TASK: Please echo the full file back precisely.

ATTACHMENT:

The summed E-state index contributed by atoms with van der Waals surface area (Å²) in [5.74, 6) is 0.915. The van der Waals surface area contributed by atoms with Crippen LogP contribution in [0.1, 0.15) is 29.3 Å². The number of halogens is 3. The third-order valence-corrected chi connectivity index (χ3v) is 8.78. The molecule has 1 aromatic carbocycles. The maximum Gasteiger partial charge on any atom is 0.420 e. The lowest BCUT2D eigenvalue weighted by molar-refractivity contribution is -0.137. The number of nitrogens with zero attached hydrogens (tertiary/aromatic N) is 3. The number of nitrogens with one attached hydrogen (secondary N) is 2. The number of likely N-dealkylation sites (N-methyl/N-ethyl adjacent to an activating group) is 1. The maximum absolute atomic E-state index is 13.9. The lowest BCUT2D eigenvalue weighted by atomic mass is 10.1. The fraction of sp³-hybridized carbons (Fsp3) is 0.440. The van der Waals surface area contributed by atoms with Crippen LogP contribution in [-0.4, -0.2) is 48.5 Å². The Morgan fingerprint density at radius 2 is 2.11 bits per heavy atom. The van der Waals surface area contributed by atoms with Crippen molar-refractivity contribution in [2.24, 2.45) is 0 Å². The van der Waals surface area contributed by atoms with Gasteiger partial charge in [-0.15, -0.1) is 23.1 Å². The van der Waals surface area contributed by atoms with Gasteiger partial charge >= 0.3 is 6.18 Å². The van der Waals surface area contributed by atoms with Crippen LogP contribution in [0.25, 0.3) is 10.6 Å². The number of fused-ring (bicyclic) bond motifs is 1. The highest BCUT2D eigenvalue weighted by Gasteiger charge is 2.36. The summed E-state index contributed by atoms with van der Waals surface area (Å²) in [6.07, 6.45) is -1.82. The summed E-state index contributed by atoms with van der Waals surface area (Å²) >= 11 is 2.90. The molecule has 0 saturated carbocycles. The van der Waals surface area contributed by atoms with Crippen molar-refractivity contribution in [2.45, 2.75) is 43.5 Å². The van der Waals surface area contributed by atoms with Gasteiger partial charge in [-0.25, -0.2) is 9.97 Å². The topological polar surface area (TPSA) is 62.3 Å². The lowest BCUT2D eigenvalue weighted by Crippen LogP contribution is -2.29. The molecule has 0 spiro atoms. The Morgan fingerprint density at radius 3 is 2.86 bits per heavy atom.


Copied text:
The summed E-state index contributed by atoms with van der Waals surface area (Å²) in [5.74, 6) is 0.915. The van der Waals surface area contributed by atoms with Crippen LogP contribution in [0.1, 0.15) is 29.3 Å². The number of halogens is 3. The third-order valence-corrected chi connectivity index (χ3v) is 8.78. The molecule has 1 aromatic carbocycles. The maximum Gasteiger partial charge on any atom is 0.420 e. The lowest BCUT2D eigenvalue weighted by molar-refractivity contribution is -0.137. The number of nitrogens with zero attached hydrogens (tertiary/aromatic N) is 3. The number of nitrogens with one attached hydrogen (secondary N) is 2. The number of likely N-dealkylation sites (N-methyl/N-ethyl adjacent to an activating group) is 1. The maximum absolute atomic E-state index is 13.9. The lowest BCUT2D eigenvalue weighted by atomic mass is 10.1. The fraction of sp³-hybridized carbons (Fsp3) is 0.440. The van der Waals surface area contributed by atoms with Crippen LogP contribution in [-0.4, -0.2) is 48.5 Å². The Morgan fingerprint density at radius 2 is 2.11 bits per heavy atom. The van der Waals surface area contributed by atoms with Crippen molar-refractivity contribution in [2.24, 2.45) is 0 Å². The van der Waals surface area contributed by atoms with Gasteiger partial charge in [-0.15, -0.1) is 23.1 Å². The van der Waals surface area contributed by atoms with Gasteiger partial charge >= 0.3 is 6.18 Å². The van der Waals surface area contributed by atoms with Crippen LogP contribution in [0.25, 0.3) is 10.6 Å². The number of fused-ring (bicyclic) bond motifs is 1. The highest BCUT2D eigenvalue weighted by Gasteiger charge is 2.36. The summed E-state index contributed by atoms with van der Waals surface area (Å²) in [6.07, 6.45) is -1.82. The summed E-state index contributed by atoms with van der Waals surface area (Å²) >= 11 is 2.90. The molecule has 0 saturated carbocycles. The van der Waals surface area contributed by atoms with Crippen molar-refractivity contribution in [2.45, 2.75) is 43.5 Å². The van der Waals surface area contributed by atoms with Gasteiger partial charge in [-0.25, -0.2) is 9.97 Å². The topological polar surface area (TPSA) is 62.3 Å². The lowest BCUT2D eigenvalue weighted by Crippen LogP contribution is -2.29. The molecule has 0 spiro atoms. The Morgan fingerprint density at radius 3 is 2.86 bits per heavy atom.